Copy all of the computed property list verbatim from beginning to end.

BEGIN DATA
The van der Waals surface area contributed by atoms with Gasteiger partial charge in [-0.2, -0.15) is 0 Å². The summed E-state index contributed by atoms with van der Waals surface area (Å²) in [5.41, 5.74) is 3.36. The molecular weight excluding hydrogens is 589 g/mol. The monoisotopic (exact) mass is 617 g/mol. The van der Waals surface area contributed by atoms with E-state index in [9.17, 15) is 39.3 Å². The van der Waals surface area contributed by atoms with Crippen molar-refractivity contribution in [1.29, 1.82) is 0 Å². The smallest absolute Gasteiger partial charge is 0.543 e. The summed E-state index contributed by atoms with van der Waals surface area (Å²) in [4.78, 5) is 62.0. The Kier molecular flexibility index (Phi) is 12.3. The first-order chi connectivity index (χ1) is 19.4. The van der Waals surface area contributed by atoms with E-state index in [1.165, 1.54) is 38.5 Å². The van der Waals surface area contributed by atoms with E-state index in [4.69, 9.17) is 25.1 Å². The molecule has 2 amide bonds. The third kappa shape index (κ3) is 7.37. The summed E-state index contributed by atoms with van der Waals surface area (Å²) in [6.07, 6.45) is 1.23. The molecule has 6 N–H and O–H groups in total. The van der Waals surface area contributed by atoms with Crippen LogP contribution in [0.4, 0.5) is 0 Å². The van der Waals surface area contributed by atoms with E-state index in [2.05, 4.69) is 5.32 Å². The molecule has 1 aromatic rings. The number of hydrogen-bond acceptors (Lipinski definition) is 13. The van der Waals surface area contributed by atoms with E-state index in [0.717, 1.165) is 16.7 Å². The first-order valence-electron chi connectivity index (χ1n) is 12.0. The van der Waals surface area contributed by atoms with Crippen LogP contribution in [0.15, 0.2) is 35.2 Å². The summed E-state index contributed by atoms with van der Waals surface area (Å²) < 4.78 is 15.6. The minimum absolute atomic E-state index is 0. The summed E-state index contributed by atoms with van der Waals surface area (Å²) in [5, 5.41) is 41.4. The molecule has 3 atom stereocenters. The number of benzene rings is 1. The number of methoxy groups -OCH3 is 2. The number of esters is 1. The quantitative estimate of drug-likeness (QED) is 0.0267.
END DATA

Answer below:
The van der Waals surface area contributed by atoms with Gasteiger partial charge in [-0.2, -0.15) is 0 Å². The summed E-state index contributed by atoms with van der Waals surface area (Å²) in [5.41, 5.74) is 3.36. The molecular weight excluding hydrogens is 589 g/mol. The monoisotopic (exact) mass is 617 g/mol. The van der Waals surface area contributed by atoms with E-state index in [9.17, 15) is 39.3 Å². The van der Waals surface area contributed by atoms with Crippen molar-refractivity contribution in [1.29, 1.82) is 0 Å². The smallest absolute Gasteiger partial charge is 0.543 e. The summed E-state index contributed by atoms with van der Waals surface area (Å²) in [4.78, 5) is 62.0. The Kier molecular flexibility index (Phi) is 12.3. The first-order chi connectivity index (χ1) is 19.4. The van der Waals surface area contributed by atoms with E-state index in [1.165, 1.54) is 38.5 Å². The van der Waals surface area contributed by atoms with E-state index in [4.69, 9.17) is 25.1 Å². The molecule has 2 amide bonds. The third kappa shape index (κ3) is 7.37. The summed E-state index contributed by atoms with van der Waals surface area (Å²) in [6.07, 6.45) is 1.23. The molecule has 6 N–H and O–H groups in total. The van der Waals surface area contributed by atoms with Crippen LogP contribution in [0.4, 0.5) is 0 Å². The van der Waals surface area contributed by atoms with E-state index in [2.05, 4.69) is 5.32 Å². The molecule has 1 aromatic rings. The number of hydrogen-bond acceptors (Lipinski definition) is 13. The van der Waals surface area contributed by atoms with E-state index in [0.717, 1.165) is 16.7 Å². The first-order valence-electron chi connectivity index (χ1n) is 12.0. The van der Waals surface area contributed by atoms with Crippen LogP contribution in [0.15, 0.2) is 35.2 Å². The summed E-state index contributed by atoms with van der Waals surface area (Å²) < 4.78 is 15.6. The minimum absolute atomic E-state index is 0. The summed E-state index contributed by atoms with van der Waals surface area (Å²) in [5, 5.41) is 41.4. The molecule has 3 atom stereocenters. The number of benzene rings is 1. The number of methoxy groups -OCH3 is 2. The number of esters is 1. The quantitative estimate of drug-likeness (QED) is 0.0267.